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Published: October 29th 2012
· Like any metropolitan city Reykjavik has its share of graffiti. Some of the graffiti definitely makes an economic statement and warns of greed. Profound considering the economic crash that occurred in Iceland in 2008, making Iceland one of the hardest hit countries in the world.
· On one of the main streets there is a DJ that plays music throughout the day, allot of dance music, rap, etc. There is a lot of political statements stated as well but the ones I witnessed were not related to Icelandic politics – more world politics.
· There appears to be a worldly awareness and promotion of free speech here. I was also interested to find out that Iceland is one of the havens for journalists and one of its parliament members is closely tied to Wikileaks. Iceland also has a Modern Media Initiative.
· A Woman in Iceland is considered to be a man. What? Women are not referred to as women but as men and are referred to as ‘he’ instead of as ‘her’. Why? The word ‘man’ is a derivative of Human and since males and females are equal we are all therefore ‘men’. In Iceland you are an individual and therefore equal – this includes equal opportunity and equal pay. Canada and the US could take a lesson as should the rest of the world.
· Icelanders are notorious hard workers and many have more than one job. They have difficulty with downtime and are extremely driven. Weekends are not commonly associated with downtime and not working the weekend is considered almost ‘cheating’. (So I come by it naturally!)
· Iceland naming is based on patronymic and as a result the phone book is listed by first name, last name, occupation and the phone number. Icelanders are notorious for their sense of humor and due to their not having to prove their occupation there are…..
· I think I’d like to be listed as SæunnHoff, Cat Herder, 555-5555 (If you knew my day job, you’d understand that ‘cat herder’ is quite fitting.)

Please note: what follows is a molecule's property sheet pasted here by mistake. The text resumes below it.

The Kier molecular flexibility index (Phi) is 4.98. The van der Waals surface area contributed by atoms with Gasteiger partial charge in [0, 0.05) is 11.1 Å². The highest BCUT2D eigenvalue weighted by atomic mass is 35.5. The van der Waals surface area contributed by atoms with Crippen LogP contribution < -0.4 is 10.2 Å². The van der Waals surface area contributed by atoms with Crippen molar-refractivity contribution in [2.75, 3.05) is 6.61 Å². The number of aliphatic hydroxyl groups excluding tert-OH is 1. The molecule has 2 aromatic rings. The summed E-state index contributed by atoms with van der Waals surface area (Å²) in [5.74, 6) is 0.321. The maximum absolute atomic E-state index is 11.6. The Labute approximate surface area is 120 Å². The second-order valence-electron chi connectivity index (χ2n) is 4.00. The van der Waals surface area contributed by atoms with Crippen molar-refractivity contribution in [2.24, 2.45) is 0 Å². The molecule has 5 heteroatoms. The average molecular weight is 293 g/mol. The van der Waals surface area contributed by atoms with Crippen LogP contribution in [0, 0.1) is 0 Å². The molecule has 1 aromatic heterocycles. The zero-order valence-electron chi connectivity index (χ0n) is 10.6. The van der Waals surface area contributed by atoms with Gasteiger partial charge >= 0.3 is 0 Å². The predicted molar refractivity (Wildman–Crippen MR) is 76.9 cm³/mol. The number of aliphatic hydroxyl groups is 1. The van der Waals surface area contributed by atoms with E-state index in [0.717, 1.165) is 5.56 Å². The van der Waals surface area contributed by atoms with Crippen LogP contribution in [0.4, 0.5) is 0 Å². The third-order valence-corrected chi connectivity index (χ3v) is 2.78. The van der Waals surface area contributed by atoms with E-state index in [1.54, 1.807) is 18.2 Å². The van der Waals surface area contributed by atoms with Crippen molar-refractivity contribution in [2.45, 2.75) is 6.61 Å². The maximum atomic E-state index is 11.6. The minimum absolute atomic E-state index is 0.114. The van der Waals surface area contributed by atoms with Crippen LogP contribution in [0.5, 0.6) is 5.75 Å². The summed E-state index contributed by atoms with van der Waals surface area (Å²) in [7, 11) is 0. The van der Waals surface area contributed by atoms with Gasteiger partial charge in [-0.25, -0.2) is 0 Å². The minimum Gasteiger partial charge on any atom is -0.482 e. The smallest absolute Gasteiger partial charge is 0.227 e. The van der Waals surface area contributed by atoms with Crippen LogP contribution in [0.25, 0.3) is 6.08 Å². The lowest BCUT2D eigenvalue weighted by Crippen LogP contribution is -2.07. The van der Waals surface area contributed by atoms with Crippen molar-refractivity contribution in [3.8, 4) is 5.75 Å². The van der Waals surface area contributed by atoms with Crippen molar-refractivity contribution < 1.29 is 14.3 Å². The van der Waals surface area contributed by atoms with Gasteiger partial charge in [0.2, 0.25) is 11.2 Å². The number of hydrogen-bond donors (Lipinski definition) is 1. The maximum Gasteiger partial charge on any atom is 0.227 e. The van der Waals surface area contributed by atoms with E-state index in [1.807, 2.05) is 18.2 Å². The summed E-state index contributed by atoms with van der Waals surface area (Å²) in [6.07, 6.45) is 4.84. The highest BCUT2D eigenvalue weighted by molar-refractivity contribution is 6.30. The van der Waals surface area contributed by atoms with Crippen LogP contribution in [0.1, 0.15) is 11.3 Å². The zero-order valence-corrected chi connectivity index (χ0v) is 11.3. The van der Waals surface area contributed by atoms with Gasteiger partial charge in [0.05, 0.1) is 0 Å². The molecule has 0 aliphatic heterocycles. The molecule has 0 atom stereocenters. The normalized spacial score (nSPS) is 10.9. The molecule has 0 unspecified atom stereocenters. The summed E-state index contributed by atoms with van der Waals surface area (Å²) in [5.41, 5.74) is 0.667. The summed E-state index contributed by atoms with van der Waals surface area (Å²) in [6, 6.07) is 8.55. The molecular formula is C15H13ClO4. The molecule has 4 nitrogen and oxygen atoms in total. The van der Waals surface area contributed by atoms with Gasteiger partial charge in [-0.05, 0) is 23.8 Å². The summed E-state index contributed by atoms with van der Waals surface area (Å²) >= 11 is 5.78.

· Iceland is a safe country with an extremely low crime rate. When parents are shopping or going into a café, they leave the baby in the stroller outside. The fresh Icelandic air helps the baby sleep and the community acts as a unit, just like a family does. I find that quite profound and beautiful.
· In Iceland, if you speak English, language will not be an issue. Most Icelanders speak English extremely well.
· Iceland has an extremely high literacy rate and they are also very proud of their literary background (i.e. Icelandic Sagas). They offer a number of eclectic bookstores that also sell books in English and if you want to learn more about the history of the Icelandic Sagas check out the Icelandic Heritage Site.
· Iceland is not a cheap country. Even though it is not as expensive as it used to be expect to say goodbye to allot of cash. Gas is very high (as it is in many other European countries), food prices are high as is jewellery and clothing. They do have very unique finds though so I do recommend a shopping trip there – just keep in mind that even though there may be some deals to be had if you’re looking for something unique expect to pay for it.
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